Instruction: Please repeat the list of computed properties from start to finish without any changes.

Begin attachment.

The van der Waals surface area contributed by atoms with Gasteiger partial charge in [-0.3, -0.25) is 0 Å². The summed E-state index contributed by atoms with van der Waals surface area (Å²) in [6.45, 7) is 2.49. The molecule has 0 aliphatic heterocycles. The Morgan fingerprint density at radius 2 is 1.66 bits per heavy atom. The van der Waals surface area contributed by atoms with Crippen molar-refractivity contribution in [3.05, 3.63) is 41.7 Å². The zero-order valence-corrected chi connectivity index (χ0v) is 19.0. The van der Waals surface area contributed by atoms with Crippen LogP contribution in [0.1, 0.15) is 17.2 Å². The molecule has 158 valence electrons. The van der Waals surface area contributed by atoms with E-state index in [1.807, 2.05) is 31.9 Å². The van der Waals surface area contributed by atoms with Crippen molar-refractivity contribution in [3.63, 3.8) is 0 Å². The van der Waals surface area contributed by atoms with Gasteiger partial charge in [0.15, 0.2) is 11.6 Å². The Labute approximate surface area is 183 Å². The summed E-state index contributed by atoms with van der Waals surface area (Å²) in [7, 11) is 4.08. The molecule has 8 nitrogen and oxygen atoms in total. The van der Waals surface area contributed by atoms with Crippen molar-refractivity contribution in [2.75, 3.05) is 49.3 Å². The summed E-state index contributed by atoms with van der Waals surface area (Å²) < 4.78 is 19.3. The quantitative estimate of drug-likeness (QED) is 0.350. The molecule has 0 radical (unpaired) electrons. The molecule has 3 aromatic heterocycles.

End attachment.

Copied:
The van der Waals surface area contributed by atoms with Gasteiger partial charge in [-0.3, -0.25) is 0 Å². The summed E-state index contributed by atoms with van der Waals surface area (Å²) in [6.45, 7) is 2.49. The molecule has 0 aliphatic heterocycles. The Morgan fingerprint density at radius 2 is 1.66 bits per heavy atom. The van der Waals surface area contributed by atoms with Crippen molar-refractivity contribution in [3.05, 3.63) is 41.7 Å². The zero-order valence-corrected chi connectivity index (χ0v) is 19.0. The van der Waals surface area contributed by atoms with Crippen LogP contribution in [0.1, 0.15) is 17.2 Å². The molecule has 158 valence electrons. The van der Waals surface area contributed by atoms with E-state index in [1.807, 2.05) is 31.9 Å². The van der Waals surface area contributed by atoms with Crippen molar-refractivity contribution in [3.63, 3.8) is 0 Å². The van der Waals surface area contributed by atoms with Gasteiger partial charge in [0.15, 0.2) is 11.6 Å². The Labute approximate surface area is 183 Å². The summed E-state index contributed by atoms with van der Waals surface area (Å²) in [7, 11) is 4.08. The molecule has 8 nitrogen and oxygen atoms in total. The van der Waals surface area contributed by atoms with Crippen molar-refractivity contribution in [2.75, 3.05) is 49.3 Å². The summed E-state index contributed by atoms with van der Waals surface area (Å²) < 4.78 is 19.3. The quantitative estimate of drug-likeness (QED) is 0.350. The molecule has 0 radical (unpaired) electrons. The molecule has 3 aromatic heterocycles.